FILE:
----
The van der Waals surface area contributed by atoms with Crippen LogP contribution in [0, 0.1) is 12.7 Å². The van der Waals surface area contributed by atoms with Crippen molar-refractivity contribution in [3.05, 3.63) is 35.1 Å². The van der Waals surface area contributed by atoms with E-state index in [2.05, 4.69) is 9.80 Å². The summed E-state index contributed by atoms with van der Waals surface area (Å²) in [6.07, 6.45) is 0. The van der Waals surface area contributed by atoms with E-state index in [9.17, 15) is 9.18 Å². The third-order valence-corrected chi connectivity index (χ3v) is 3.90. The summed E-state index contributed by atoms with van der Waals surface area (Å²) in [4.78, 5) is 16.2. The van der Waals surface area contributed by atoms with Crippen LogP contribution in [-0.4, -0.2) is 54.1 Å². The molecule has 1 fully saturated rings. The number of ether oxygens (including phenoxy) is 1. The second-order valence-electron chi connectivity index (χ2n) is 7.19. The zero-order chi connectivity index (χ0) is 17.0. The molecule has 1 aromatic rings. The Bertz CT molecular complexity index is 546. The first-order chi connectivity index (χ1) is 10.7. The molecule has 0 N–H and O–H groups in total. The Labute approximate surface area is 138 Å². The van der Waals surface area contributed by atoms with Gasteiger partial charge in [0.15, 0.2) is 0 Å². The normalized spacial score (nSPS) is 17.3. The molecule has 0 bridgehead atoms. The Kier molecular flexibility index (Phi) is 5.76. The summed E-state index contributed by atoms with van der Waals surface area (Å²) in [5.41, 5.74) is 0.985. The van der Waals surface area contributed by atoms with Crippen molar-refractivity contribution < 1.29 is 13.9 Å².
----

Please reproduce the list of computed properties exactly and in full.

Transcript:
The van der Waals surface area contributed by atoms with Crippen LogP contribution in [0, 0.1) is 12.7 Å². The van der Waals surface area contributed by atoms with Crippen molar-refractivity contribution in [3.05, 3.63) is 35.1 Å². The van der Waals surface area contributed by atoms with E-state index in [2.05, 4.69) is 9.80 Å². The summed E-state index contributed by atoms with van der Waals surface area (Å²) in [6.07, 6.45) is 0. The van der Waals surface area contributed by atoms with E-state index in [9.17, 15) is 9.18 Å². The third-order valence-corrected chi connectivity index (χ3v) is 3.90. The summed E-state index contributed by atoms with van der Waals surface area (Å²) in [4.78, 5) is 16.2. The van der Waals surface area contributed by atoms with Crippen LogP contribution in [-0.4, -0.2) is 54.1 Å². The molecule has 1 fully saturated rings. The number of ether oxygens (including phenoxy) is 1. The second-order valence-electron chi connectivity index (χ2n) is 7.19. The zero-order chi connectivity index (χ0) is 17.0. The molecule has 1 aromatic rings. The Bertz CT molecular complexity index is 546. The first-order chi connectivity index (χ1) is 10.7. The molecule has 0 N–H and O–H groups in total. The Labute approximate surface area is 138 Å². The van der Waals surface area contributed by atoms with Gasteiger partial charge in [0.15, 0.2) is 0 Å². The normalized spacial score (nSPS) is 17.3. The molecule has 0 bridgehead atoms. The Kier molecular flexibility index (Phi) is 5.76. The summed E-state index contributed by atoms with van der Waals surface area (Å²) in [5.41, 5.74) is 0.985. The van der Waals surface area contributed by atoms with Crippen molar-refractivity contribution < 1.29 is 13.9 Å².